Knife Restoration- Is it an acceptable practice for old knives?

Bringing an old knife back to life

Folks have different opinions on Knife Reconditioning, which is why it is the most widely debated topic today.

This discussion leads us head-on into seeking answers to questions like- What obligations do the sellers of repaired knives have, if any? What about the guys doing the reconditioning- are they free to do whatever their customers want or are they obligated to police customers’ requests?

Check most any knife forum and you’ll find Knife Squads critiquing old knives. And when they think a seller is trying to slip one by- Katie bar the door.

CNJ is wading knee-deep into this controversial topic through a series of articles exploring the ethics of working on and selling repaired old knives.

To launch this series, let me pose this situation to get you thinking.

_______________________

You’re at an estate sale digging through a box of old knives when one catches your eye. It seems all the knives in the box have one problem or another, but you give the guy $2.00 and off you go.

Later that night you empty your pockets on your dresser and there that knife is. You decide to set aside time tomorrow, if you have it, to clean the knife up a bit, cause it really needs some attention.

Tomorrow comes and goes, as does the next day and the next. Actually it is several weeks before you find the time and the interest to hit at that knife. But when you do, its character begins to shine through. And while you like the knife, it isn’t an EDC, so you put in back in the drawer with your other knives.

Then one day while you are looking for something in that drawer- there that knife is again. You’d forgotten all about it. You decide to take it to a guy who is a master craftsman to work his magic on it.

You drop it off the next week with the guy hoping he can bring it back to life.

A couple weeks later he calls- your knife is alive and doing well, and ready to be picked up.

_ _ _

Oh yeah, I forgot to mention- the master craftsman had to put another old blade on it, cause as you know when you bought it, that blade was broken off.


Stay tuned and get ready- the Knife Restoration Series should be real interesting.

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Published in: on December 25, 2009 at 12:44 pm  Comments (5)  
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5 CommentsLeave a comment

  1. I guess you save old auction pictures.I bought the knife you have shown here,and yes it has been in a drawer since I bought it a couple years ago.If I did come across a junk Case Brothers with good blades I would consider replacing the master blade.I don`t know if I would but I would think about it.It has nice stag and could be a high dollar knife.

  2. Let’s see, we restore old cars, replace missing parts of old toys, touch up damaged paintings, etc. Do any of you watch “Antiques Road Show”? What’s different about old knives? If we replace that broken blade with another blade that is correct for the knife we’ve improved the condition & value of that knife. Suppose the original owner had sent the knife back to Case and they happened to have the correct replacement blade — the next guy to own it wouldn’t know nor would he care.

    Restoring an old knife to, as close as possible, original condition is to be encouraged. Now buffing that master blade to a high gloss and calling it mint — that makes my blood boil. It’s not mint and never will be, but honest restoration is fine with me. I’d rather see that pictured knife with a better blade than to let it languish as a parts knife.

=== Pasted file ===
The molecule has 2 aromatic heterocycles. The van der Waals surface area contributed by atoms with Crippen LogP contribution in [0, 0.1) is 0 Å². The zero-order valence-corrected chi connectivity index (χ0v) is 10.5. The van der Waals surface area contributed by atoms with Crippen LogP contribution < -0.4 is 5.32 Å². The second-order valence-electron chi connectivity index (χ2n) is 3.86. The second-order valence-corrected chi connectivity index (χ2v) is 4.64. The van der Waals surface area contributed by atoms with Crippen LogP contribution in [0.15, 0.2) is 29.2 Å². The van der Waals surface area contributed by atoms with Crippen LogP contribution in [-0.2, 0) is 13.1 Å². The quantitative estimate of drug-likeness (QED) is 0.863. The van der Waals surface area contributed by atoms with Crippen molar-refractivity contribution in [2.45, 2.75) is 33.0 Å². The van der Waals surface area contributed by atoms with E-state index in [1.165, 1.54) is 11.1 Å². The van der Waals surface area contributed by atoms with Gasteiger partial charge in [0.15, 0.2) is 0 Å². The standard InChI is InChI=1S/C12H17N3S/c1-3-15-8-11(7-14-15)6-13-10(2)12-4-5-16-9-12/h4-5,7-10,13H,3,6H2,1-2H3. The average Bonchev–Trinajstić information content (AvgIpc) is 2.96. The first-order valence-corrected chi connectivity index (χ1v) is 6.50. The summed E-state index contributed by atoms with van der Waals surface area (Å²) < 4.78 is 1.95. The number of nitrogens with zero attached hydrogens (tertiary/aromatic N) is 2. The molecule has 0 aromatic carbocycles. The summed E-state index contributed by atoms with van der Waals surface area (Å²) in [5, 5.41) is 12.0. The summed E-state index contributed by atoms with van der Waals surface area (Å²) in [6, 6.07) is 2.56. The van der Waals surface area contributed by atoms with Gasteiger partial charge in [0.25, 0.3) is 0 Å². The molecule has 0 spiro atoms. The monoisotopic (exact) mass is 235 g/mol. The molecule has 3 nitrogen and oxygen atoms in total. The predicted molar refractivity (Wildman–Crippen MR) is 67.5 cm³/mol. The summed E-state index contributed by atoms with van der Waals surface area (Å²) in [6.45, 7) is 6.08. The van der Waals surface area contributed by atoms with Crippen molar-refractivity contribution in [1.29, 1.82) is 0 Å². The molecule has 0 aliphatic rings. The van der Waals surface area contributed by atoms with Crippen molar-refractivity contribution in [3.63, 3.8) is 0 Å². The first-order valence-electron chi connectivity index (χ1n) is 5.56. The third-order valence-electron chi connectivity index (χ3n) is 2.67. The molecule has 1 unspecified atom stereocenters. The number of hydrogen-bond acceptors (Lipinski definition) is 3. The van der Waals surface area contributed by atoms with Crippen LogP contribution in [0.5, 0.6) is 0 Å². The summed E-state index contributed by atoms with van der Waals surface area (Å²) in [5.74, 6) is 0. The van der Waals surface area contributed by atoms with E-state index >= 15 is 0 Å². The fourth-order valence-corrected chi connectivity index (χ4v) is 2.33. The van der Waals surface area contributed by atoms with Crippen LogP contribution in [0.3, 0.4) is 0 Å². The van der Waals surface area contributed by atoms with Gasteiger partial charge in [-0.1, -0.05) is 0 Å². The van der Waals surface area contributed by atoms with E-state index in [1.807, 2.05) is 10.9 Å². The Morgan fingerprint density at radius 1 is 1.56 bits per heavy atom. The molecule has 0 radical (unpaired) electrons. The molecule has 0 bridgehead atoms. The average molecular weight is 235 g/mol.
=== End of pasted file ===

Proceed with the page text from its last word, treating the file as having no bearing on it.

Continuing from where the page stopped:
3. I must say that I agree with Mr. Johnson’s assesssment of the knife repair issue. I would rather see a piece restored to usuable condition, than sit around as parts. But, I feel the whole issue hinges on honesty. If a knife has been repaired – say so – and sell it for what it is! Let the buyer decide if that is what he wants. Honesty is the best policy. What do you think? “Lonewolf”

    • Lonewolf-
      I think your and Mr. Johnson’s comments a seeds for a future blog post. While I agree with the premise there are inherent problems even then. Stay tuned and I’ll dive deeper into this soon.
      Scott

  4. I’m faced with this dilema myself,quite by accident as well. I got on E-bay for the first time and with my 8-week old labtop was off and running. I had just won my first auction and up popped this window saying the second’s are ticking away. So I without much thought see WW2 Mark1 and will you know it I own a broken down stacked leather fixed blade,with no sheeth. The seller has stated that he has not cleaned the knife, and I’ve watched the debate on this subject. I don’t want this old knife really but my word was given so I’m stuck with it ,well I’m going to wipe it with oil you’ve got to stop that rust right. Well then there’s the bent gaurd I can fix that,the handle is ready to crumble to peices,the gaurd breaks as I’m fixing that. This is turning into a job but I see this knife as being useable presentable. The rag and oil didn’t do it so out comes the scotch brite,I’m shopping for sheeths or maybe a custom made one. The stacked leather handle I’m thinking and thinking hey those hammers with leather handles maybe that will do it. The bottom line is for me, I want to give life to a rusting,rotting peice of trash to some people and do it cheaply as I can and in keeping the integrity of the original makers work in making what was a fine knife one day. It shall be again and I can take the pride felt in who knows a knife that may hold a great story.


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